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COVID-19 Vaccines for Children Ages 6 Months to 5 Years

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Children as young as 6 months old now can get vaccinated against COVID-19. Here are answers to questions parents might have about vaccines for kids ages 6 months to 5 years old.

Should my young child get a COVID-19 vaccine?

Yes. Even though young children often have a milder illness if they get sick with COVID-19, some develop more serious symptoms and need treatment in a hospital. Some children have died from COVID-19. Rarely, kids who had no symptoms or mild symptoms develop symptoms later that can last a long time, a condition known as long (or long-haul) COVID. The COVID vaccines are proven to prevent long COVID, serious illness, hospitalizations, and death, including in young children.

Will my child need a COVID-19 booster shot?

Booster shots are recommended for everyone ages 5 and older, to “boost” the protection given by the vaccine. Some people can get a second booster shot, such as adults 50 years and older, and adolescents who have weak immune systems. Children younger than 5 years old don't yet need to get a booster shot after their primary series (the first doses that they get). This might change as more studies are done.

Are COVID-19 vaccines safe for young kids?

Yes. A vaccine goes through intensive testing before people can get it. Thousands of children under age 5 participated in studies that showed that the vaccine is just as safe in young children as it is in older kids and adults.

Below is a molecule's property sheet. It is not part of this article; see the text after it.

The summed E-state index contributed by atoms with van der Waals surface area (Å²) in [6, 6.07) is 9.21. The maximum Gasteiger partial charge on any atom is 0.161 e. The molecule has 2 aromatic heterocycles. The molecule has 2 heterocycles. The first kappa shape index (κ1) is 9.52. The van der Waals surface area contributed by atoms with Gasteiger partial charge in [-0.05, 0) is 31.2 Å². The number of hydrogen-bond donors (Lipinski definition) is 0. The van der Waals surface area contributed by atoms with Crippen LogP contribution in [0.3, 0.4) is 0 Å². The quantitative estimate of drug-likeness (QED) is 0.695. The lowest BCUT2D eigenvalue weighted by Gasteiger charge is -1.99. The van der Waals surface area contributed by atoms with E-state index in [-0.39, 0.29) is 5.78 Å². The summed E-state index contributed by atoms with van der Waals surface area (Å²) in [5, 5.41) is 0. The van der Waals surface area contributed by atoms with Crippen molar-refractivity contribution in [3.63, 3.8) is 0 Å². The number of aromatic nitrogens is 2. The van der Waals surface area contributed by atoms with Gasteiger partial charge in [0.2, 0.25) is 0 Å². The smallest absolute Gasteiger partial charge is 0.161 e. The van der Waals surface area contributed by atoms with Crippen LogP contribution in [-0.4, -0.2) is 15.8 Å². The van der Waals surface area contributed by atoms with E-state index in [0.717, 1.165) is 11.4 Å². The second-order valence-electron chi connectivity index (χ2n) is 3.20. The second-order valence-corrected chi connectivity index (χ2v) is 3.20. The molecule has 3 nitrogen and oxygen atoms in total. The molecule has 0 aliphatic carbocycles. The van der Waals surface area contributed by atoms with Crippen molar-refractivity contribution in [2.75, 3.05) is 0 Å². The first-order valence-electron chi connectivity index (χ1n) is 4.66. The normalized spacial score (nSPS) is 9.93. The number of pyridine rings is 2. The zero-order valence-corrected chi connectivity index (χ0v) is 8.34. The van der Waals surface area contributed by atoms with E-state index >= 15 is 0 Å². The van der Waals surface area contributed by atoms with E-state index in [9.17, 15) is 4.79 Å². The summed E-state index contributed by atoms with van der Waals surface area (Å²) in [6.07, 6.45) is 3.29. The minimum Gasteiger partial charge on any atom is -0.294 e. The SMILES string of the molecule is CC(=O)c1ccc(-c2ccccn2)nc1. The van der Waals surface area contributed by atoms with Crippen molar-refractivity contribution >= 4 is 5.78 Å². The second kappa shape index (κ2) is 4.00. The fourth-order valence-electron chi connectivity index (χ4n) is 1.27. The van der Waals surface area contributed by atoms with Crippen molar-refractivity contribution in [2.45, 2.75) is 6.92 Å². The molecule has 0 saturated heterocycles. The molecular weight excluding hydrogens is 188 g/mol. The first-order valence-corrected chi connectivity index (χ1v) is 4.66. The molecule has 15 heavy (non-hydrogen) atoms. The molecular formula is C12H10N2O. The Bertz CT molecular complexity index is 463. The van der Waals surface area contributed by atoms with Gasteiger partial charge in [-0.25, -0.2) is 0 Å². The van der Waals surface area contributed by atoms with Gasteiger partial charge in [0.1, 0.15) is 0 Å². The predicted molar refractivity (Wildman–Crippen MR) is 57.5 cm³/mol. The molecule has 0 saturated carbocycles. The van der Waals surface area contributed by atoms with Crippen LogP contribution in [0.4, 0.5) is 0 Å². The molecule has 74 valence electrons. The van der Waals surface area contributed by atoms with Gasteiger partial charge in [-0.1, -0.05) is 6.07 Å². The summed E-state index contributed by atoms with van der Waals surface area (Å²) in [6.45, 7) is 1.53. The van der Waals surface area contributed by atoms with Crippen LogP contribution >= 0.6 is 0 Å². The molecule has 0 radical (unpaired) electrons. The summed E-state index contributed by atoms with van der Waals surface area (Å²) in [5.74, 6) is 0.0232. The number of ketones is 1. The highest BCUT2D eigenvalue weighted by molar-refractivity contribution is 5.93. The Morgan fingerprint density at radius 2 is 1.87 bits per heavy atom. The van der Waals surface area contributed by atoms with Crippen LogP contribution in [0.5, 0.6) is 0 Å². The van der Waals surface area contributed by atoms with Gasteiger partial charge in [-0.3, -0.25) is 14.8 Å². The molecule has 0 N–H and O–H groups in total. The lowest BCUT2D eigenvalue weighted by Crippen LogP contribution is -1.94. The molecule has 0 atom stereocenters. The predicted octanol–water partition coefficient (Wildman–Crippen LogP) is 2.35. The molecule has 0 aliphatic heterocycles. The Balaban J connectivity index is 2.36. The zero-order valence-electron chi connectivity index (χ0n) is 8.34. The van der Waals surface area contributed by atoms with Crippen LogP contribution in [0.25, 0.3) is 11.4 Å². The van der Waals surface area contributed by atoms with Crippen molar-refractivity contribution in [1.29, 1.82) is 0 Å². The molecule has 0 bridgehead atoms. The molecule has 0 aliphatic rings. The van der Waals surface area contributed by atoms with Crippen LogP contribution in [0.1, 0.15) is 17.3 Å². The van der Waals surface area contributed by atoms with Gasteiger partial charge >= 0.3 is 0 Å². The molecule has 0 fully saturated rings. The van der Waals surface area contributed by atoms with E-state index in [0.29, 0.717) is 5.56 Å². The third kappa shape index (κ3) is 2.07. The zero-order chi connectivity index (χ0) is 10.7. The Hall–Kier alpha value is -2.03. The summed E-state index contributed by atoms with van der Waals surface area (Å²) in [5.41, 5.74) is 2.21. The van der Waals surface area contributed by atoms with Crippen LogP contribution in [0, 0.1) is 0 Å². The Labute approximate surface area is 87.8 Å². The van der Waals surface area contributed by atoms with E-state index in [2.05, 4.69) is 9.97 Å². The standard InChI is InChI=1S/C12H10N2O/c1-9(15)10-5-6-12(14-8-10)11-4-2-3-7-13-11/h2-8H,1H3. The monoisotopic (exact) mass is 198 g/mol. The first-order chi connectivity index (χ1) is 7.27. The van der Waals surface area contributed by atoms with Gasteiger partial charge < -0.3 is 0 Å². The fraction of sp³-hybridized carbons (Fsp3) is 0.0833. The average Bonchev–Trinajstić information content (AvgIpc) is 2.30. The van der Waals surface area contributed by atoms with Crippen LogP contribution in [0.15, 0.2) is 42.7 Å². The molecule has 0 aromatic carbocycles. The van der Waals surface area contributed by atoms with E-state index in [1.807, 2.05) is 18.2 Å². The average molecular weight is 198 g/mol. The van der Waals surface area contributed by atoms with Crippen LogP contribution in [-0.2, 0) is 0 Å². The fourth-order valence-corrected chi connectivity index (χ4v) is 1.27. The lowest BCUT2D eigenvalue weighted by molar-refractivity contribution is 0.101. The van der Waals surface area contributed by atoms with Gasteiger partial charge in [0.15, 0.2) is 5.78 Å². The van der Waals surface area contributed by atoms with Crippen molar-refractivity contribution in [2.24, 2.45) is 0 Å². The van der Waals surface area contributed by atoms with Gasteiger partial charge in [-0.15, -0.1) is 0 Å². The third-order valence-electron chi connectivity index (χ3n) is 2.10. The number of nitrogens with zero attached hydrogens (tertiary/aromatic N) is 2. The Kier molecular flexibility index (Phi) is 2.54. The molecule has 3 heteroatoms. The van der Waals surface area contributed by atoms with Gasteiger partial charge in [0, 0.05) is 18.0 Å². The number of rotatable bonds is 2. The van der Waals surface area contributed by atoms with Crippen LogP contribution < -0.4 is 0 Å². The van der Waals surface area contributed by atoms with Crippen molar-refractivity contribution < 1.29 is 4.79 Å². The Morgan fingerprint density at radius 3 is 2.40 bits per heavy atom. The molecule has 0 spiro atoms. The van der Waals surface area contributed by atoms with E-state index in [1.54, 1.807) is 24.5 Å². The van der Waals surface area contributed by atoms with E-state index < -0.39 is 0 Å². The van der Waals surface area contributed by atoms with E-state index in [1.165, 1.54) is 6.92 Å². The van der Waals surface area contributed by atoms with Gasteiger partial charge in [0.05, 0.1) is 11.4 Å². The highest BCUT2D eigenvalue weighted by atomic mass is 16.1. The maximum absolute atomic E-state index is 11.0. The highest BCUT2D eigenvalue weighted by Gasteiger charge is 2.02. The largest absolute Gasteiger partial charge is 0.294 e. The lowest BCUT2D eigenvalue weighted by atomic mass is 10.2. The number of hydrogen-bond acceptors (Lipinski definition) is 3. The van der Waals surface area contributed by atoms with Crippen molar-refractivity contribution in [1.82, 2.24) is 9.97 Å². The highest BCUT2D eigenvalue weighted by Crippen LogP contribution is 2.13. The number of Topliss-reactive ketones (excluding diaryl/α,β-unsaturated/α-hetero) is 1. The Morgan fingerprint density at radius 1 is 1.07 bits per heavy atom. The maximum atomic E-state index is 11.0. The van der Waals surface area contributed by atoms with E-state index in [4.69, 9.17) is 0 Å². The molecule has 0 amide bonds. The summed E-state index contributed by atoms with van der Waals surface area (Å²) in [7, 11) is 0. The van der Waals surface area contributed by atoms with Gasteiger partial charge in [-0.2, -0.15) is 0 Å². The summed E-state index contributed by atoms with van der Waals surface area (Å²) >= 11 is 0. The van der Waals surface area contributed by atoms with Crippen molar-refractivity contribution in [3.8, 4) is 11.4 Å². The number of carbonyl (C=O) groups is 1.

What side effects might my child have after the COVID-19 vaccine?

COVID-19 vaccine side effects in babies and young children are similar to those from other routine childhood vaccines and to the COVID-19 shots that older kids and adults get. They can include a sore arm, a fever, lack of appetite, or tiredness for a day or two. Older kids might have body aches and headaches. These are signs that their immune system is responding to the vaccine and building immunity to the virus. They're not a cause for concern.

I've heard that young kids can get either the Pfizer-BioNTech or the Moderna vaccine. Which one should my child get?

Kids should get whichever vaccine is most readily available. While the two vaccines differ in dosage and the number of shots a child will get, both are safe and effective and equally recommended by health experts. Talk to your child’s doctor if you have questions about the different vaccines.

Can my baby get the COVID-19 vaccine at the same time as other vaccines?

Yes. As with older kids, younger kids can get the COVID-19 vaccine at the same time (or just before or after) any other routine vaccine, including the flu vaccine.

Should kids get the COVID-19 vaccine even if they've already had COVID-19?

Yes, young children can and should get a vaccine even if they have had COVID-19. There are no known risks to getting the vaccine after being infected. Because we don't know how long a person's immunity will last after an infection, it's important to get the vaccine too.

I got the vaccine while I was pregnant, and now I'm breastfeeding. Can I delay the vaccine for my baby?

No, don't delay the vaccine. Even though antibodies pass from a mother to her baby during pregnancy and through breastfeeding, experts are studying whether and how much this protects a baby from COVID-19. Until more is known, babies should get a COVID-19 vaccine as soon as they are old enough.

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Note: All information is for educational purposes only. For specific medical advice, diagnoses, and treatment, consult your doctor.

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